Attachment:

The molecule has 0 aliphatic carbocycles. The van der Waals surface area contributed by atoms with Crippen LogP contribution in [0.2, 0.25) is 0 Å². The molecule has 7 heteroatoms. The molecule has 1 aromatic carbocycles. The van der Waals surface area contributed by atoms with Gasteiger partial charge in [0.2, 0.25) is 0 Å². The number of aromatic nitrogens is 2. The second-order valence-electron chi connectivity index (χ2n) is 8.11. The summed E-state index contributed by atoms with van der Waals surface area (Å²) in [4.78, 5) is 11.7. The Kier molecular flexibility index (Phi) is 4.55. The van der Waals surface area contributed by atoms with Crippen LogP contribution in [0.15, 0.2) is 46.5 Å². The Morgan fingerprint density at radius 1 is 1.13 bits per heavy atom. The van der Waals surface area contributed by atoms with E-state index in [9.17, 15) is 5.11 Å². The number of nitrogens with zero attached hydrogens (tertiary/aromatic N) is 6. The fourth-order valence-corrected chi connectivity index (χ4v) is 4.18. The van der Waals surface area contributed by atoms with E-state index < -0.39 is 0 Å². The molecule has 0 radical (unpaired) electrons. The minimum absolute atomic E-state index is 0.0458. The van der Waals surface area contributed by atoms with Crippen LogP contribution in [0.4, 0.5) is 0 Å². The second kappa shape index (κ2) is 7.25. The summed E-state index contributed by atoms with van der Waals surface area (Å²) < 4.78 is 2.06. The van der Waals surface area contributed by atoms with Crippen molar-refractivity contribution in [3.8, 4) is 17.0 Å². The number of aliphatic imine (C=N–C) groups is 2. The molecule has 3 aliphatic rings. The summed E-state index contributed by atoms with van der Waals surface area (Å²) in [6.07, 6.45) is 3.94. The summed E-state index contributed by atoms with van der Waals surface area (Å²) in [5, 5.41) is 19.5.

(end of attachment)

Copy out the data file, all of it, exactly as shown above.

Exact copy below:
The molecule has 0 aliphatic carbocycles. The van der Waals surface area contributed by atoms with Crippen LogP contribution in [0.2, 0.25) is 0 Å². The molecule has 7 heteroatoms. The molecule has 1 aromatic carbocycles. The van der Waals surface area contributed by atoms with Gasteiger partial charge in [0.2, 0.25) is 0 Å². The number of aromatic nitrogens is 2. The second-order valence-electron chi connectivity index (χ2n) is 8.11. The summed E-state index contributed by atoms with van der Waals surface area (Å²) in [4.78, 5) is 11.7. The Kier molecular flexibility index (Phi) is 4.55. The van der Waals surface area contributed by atoms with Crippen LogP contribution in [0.15, 0.2) is 46.5 Å². The Morgan fingerprint density at radius 1 is 1.13 bits per heavy atom. The van der Waals surface area contributed by atoms with E-state index in [9.17, 15) is 5.11 Å². The number of nitrogens with zero attached hydrogens (tertiary/aromatic N) is 6. The fourth-order valence-corrected chi connectivity index (χ4v) is 4.18. The van der Waals surface area contributed by atoms with E-state index < -0.39 is 0 Å². The molecule has 0 radical (unpaired) electrons. The minimum absolute atomic E-state index is 0.0458. The van der Waals surface area contributed by atoms with Crippen LogP contribution in [0.4, 0.5) is 0 Å². The second kappa shape index (κ2) is 7.25. The summed E-state index contributed by atoms with van der Waals surface area (Å²) < 4.78 is 2.06. The van der Waals surface area contributed by atoms with Crippen molar-refractivity contribution in [3.8, 4) is 17.0 Å². The number of aliphatic imine (C=N–C) groups is 2. The molecule has 3 aliphatic rings. The summed E-state index contributed by atoms with van der Waals surface area (Å²) in [6.07, 6.45) is 3.94. The summed E-state index contributed by atoms with van der Waals surface area (Å²) in [5, 5.41) is 19.5.